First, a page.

Outlook: Monetary soap
Thursday 18 November 1999
THE MONETARY Policy Committee's capacity for entertainment value is definitely on the increase, although it still falls short of the high comedy of the Ken and Eddie show it replaced. Like any good sit-com sequel it has retained, in the commanding figure of the Governor, one of the principal characters. Now further dramatic potential is emerging in the shape of the increasingly forceful characters of the other eight members of the committee.
The latest episode, following on from the big row over research facilities earlier this month, was a corker. On the face of it yesterday's minutes showed an eight-one split. Only DeAnne Julius voted against the quarter- point increase in interest rates.
Those other eight votes, however, disguised a mass of seething disagreement. One member, presumably Willem Buiter, suggested the increase should be less than a quarter point. At least one, probably including Mervyn King, wanted a half-point rise instead of a quarter. Confused? You will be after this latest episode of "Trouble on the MPC". More importantly, what on earth does this difference of opinion imply for forthcoming interest rate decisions? It's a real cliffhanger.
Frivolity aside, it is obviously a huge improvement to have a more transparent debate which sheds light on genuine and inevitable differences of opinion. It was the lack of transparency that really made the Ken and Eddie show a farce, because it was an open secret that the published minutes were a fig-leaf for a decision made by the Chancellor before the meeting even started.
However, there is a sense in which yesterday's minutes almost let too much hang out. Seemingly everyone gets a paragraph to set out his or her view. While airing the broad debate in public is certainly valuable, it also gives the impression that the MPC's members are succumbing to the temptation to try and fine-tune the economy, as if a 0.125 per cent variation in interest rates will make any significant difference to the economy two years hence.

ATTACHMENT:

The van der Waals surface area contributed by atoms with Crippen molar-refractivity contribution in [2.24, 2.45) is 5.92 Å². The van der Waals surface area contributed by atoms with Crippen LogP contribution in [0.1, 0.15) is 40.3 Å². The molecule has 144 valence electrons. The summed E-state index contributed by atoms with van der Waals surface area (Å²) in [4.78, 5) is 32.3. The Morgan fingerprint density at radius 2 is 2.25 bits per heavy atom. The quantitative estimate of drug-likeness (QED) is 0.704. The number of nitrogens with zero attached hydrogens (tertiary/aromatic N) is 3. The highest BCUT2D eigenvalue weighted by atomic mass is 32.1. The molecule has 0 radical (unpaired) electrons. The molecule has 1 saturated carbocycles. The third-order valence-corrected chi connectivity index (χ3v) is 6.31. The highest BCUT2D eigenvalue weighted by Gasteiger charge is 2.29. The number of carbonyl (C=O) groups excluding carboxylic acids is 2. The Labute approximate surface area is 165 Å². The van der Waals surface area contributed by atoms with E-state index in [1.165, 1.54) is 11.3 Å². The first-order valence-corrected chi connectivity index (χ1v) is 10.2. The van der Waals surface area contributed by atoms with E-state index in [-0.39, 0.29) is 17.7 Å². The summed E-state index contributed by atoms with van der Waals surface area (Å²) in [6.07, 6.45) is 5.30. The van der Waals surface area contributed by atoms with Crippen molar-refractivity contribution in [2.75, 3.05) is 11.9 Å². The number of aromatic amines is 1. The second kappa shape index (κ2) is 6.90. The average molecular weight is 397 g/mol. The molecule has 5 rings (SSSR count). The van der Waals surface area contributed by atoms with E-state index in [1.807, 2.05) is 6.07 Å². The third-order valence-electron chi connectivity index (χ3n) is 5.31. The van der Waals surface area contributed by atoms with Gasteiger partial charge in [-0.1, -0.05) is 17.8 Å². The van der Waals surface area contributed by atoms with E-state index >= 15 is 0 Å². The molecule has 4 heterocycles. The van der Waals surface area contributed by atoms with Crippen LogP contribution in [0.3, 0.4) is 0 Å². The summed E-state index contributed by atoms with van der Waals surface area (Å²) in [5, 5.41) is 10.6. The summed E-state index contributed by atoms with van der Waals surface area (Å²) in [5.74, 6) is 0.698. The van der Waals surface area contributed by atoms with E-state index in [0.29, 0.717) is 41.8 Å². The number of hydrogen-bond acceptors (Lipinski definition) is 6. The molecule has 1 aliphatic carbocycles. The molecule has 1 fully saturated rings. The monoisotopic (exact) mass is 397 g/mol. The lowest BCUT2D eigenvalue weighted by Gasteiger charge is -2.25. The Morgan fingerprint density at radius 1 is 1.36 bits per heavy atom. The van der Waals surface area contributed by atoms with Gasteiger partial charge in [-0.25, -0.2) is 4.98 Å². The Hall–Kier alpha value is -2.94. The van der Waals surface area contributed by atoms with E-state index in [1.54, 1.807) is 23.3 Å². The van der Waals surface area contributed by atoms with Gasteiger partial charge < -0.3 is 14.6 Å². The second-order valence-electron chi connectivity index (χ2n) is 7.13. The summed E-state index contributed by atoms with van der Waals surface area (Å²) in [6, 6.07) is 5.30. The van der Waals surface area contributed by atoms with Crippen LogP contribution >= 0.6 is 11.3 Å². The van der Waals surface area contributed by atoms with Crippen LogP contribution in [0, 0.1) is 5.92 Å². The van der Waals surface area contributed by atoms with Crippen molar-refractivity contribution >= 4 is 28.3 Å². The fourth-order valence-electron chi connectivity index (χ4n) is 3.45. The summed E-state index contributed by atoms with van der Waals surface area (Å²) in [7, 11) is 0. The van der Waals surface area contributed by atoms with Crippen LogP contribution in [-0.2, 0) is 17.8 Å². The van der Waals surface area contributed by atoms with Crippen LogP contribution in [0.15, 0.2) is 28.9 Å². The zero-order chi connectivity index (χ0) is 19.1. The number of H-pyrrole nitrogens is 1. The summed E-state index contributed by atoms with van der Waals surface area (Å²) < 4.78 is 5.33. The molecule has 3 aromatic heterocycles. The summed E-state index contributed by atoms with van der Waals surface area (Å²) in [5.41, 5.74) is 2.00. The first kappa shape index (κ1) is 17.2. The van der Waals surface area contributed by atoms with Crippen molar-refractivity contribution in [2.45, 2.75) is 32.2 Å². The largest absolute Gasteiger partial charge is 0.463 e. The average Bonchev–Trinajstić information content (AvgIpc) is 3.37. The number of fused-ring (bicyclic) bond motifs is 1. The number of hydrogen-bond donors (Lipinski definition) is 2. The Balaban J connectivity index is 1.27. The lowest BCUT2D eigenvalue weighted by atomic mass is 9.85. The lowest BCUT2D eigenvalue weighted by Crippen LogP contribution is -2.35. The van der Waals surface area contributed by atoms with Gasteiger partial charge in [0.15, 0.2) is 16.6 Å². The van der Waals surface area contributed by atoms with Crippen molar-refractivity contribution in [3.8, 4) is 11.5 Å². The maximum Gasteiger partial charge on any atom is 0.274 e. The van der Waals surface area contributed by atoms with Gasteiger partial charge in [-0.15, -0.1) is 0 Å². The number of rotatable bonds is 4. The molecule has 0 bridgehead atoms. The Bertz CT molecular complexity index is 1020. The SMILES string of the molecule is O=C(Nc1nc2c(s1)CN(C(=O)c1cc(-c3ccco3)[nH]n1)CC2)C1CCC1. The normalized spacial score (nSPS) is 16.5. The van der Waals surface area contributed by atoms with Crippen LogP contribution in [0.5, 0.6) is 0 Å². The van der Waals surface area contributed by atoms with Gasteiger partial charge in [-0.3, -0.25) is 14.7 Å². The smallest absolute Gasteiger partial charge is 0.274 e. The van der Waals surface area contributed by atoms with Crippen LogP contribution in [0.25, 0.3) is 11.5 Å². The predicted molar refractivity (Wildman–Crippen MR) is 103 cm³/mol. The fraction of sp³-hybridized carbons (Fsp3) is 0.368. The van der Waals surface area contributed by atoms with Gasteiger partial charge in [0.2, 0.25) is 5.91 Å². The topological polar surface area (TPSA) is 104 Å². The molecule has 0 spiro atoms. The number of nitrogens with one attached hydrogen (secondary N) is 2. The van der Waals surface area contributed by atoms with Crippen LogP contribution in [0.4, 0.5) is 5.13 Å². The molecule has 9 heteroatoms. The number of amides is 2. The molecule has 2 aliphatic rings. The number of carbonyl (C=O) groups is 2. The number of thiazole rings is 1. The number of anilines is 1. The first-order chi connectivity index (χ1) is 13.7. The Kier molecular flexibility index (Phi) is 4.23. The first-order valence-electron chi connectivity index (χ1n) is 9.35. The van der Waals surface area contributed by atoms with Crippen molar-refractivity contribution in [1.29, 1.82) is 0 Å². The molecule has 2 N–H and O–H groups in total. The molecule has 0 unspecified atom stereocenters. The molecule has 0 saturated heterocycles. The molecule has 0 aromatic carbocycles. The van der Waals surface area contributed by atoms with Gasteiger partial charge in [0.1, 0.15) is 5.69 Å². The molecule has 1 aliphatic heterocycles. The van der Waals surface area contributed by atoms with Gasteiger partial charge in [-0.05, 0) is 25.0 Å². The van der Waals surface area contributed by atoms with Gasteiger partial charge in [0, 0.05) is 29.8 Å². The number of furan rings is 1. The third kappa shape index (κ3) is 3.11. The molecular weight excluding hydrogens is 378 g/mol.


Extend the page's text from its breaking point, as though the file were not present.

The squabbling cast of the MPC must keep the broader picture in mind - that theirs is an imprecise science in which the aim must be to avoid big mistakes rather than get small details right. So far, luckily, they've achieved it, but the lack of coherent consensus suggests it may not always be thus.
- 1 Nigel Farage: Me vs Russell Brand on Question Time – he's got the chest hair but where are his ideas?
- 2 Harry Potter fans can apply to the Hogwarts-inspired College of Wizardry
- 3 Jessica Chambers: 19-year-old woman 'doused with lighter fluid and burned alive' in the US
- 4 Russell Brand calls Nigel Farage 'poundshop Enoch Powell' in BBC Question Time debate
- 5 Orange Wednesdays are no more
Weather bomb in pictures: Storms cuts power for tens of thousands – and snow is on the way
Jessica Chambers: 19-year-old woman 'doused with lighter fluid and burned alive' in the US
Russell Brand calls Nigel Farage 'poundshop Enoch Powell' in BBC Question Time debate
Russell Brand was rendered speechless on Question Time by this man
Fury at Airbus after it hints the super-jumbo may be mothballed
Disgruntled RBS worker writes hilarious open letter to Russell Brand after anti-capitalist publicity stunt leaves him hungry
Nigel Farage's approval rating hits 'record low' as popularity suffers in wake of Ukip sex scandal
Nigel Farage defends Kerry Smith 'ch***y' comment: 'If you are going for a Chinese, what do you say you’re going for?'
Pakistan school attack live: Taliban kill at least 132 children in 'horrifying' massacre
Sony hack: Angelina Jolie branded 'seriously out of her mind' in further embarrassing leaked email saga
Panic Saturday: 13 million Britons spend £1.2bn – while 13 million others across the country live in poverty unable to afford food
iJobs Money & Business
$200 - $350 per annum: Carlton Senior Appointments: Managing Producer Office...
$125 - $225 per annum: Carlton Senior Appointments: San Fran - Investment Advi...
Up to £70,000 per annum + benefits: Sheridan Maine: Are you a qualified accoun...
Up to £65,000 per annum + benefits: Sheridan Maine: Are you a qualified accoun...